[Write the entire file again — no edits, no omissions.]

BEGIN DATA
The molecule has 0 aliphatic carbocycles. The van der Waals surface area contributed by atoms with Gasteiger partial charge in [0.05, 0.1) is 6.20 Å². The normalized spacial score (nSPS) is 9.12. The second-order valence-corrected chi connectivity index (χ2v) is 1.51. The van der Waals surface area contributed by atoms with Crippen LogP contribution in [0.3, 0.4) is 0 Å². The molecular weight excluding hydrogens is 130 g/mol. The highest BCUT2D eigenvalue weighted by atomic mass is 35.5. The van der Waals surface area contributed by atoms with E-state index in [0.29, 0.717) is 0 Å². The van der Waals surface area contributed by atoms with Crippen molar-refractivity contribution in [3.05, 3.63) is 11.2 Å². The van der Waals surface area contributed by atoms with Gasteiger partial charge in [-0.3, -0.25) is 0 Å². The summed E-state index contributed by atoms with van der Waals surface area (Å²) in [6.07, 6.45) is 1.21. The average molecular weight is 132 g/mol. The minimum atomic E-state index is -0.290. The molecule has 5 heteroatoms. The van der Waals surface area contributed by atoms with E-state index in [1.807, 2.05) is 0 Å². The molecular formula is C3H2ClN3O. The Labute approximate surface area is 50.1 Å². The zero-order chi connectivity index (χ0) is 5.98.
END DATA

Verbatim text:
The molecule has 0 aliphatic carbocycles. The van der Waals surface area contributed by atoms with Gasteiger partial charge in [0.05, 0.1) is 6.20 Å². The normalized spacial score (nSPS) is 9.12. The second-order valence-corrected chi connectivity index (χ2v) is 1.51. The van der Waals surface area contributed by atoms with Crippen LogP contribution in [0.3, 0.4) is 0 Å². The molecular weight excluding hydrogens is 130 g/mol. The highest BCUT2D eigenvalue weighted by atomic mass is 35.5. The van der Waals surface area contributed by atoms with E-state index in [0.29, 0.717) is 0 Å². The van der Waals surface area contributed by atoms with Crippen molar-refractivity contribution in [3.05, 3.63) is 11.2 Å². The van der Waals surface area contributed by atoms with Gasteiger partial charge in [-0.3, -0.25) is 0 Å². The summed E-state index contributed by atoms with van der Waals surface area (Å²) in [6.07, 6.45) is 1.21. The average molecular weight is 132 g/mol. The minimum atomic E-state index is -0.290. The molecule has 5 heteroatoms. The van der Waals surface area contributed by atoms with E-state index in [1.807, 2.05) is 0 Å². The molecular formula is C3H2ClN3O. The Labute approximate surface area is 50.1 Å². The zero-order chi connectivity index (χ0) is 5.98.